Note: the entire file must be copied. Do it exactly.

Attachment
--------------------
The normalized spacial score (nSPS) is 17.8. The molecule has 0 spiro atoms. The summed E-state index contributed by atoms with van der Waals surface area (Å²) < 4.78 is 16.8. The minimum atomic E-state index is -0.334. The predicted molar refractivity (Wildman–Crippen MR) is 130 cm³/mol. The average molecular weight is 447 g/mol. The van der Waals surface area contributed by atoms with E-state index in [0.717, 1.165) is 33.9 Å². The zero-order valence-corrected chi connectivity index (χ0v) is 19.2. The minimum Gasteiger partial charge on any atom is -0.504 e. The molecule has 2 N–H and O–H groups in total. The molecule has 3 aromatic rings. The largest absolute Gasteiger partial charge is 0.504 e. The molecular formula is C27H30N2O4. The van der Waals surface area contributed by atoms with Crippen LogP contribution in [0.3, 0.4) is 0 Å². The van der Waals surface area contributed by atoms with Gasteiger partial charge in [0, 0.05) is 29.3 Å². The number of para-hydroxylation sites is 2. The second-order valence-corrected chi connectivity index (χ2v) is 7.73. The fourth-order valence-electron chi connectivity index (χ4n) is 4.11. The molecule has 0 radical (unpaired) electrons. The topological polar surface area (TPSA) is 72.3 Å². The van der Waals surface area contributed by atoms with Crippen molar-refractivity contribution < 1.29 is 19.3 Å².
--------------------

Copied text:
The normalized spacial score (nSPS) is 17.8. The molecule has 0 spiro atoms. The summed E-state index contributed by atoms with van der Waals surface area (Å²) < 4.78 is 16.8. The minimum atomic E-state index is -0.334. The predicted molar refractivity (Wildman–Crippen MR) is 130 cm³/mol. The average molecular weight is 447 g/mol. The van der Waals surface area contributed by atoms with E-state index in [0.717, 1.165) is 33.9 Å². The zero-order valence-corrected chi connectivity index (χ0v) is 19.2. The minimum Gasteiger partial charge on any atom is -0.504 e. The molecule has 2 N–H and O–H groups in total. The molecule has 3 aromatic rings. The largest absolute Gasteiger partial charge is 0.504 e. The molecular formula is C27H30N2O4. The van der Waals surface area contributed by atoms with Crippen LogP contribution in [0.3, 0.4) is 0 Å². The van der Waals surface area contributed by atoms with Gasteiger partial charge in [0, 0.05) is 29.3 Å². The number of para-hydroxylation sites is 2. The second-order valence-corrected chi connectivity index (χ2v) is 7.73. The fourth-order valence-electron chi connectivity index (χ4n) is 4.11. The molecule has 0 radical (unpaired) electrons. The topological polar surface area (TPSA) is 72.3 Å². The van der Waals surface area contributed by atoms with Crippen molar-refractivity contribution < 1.29 is 19.3 Å².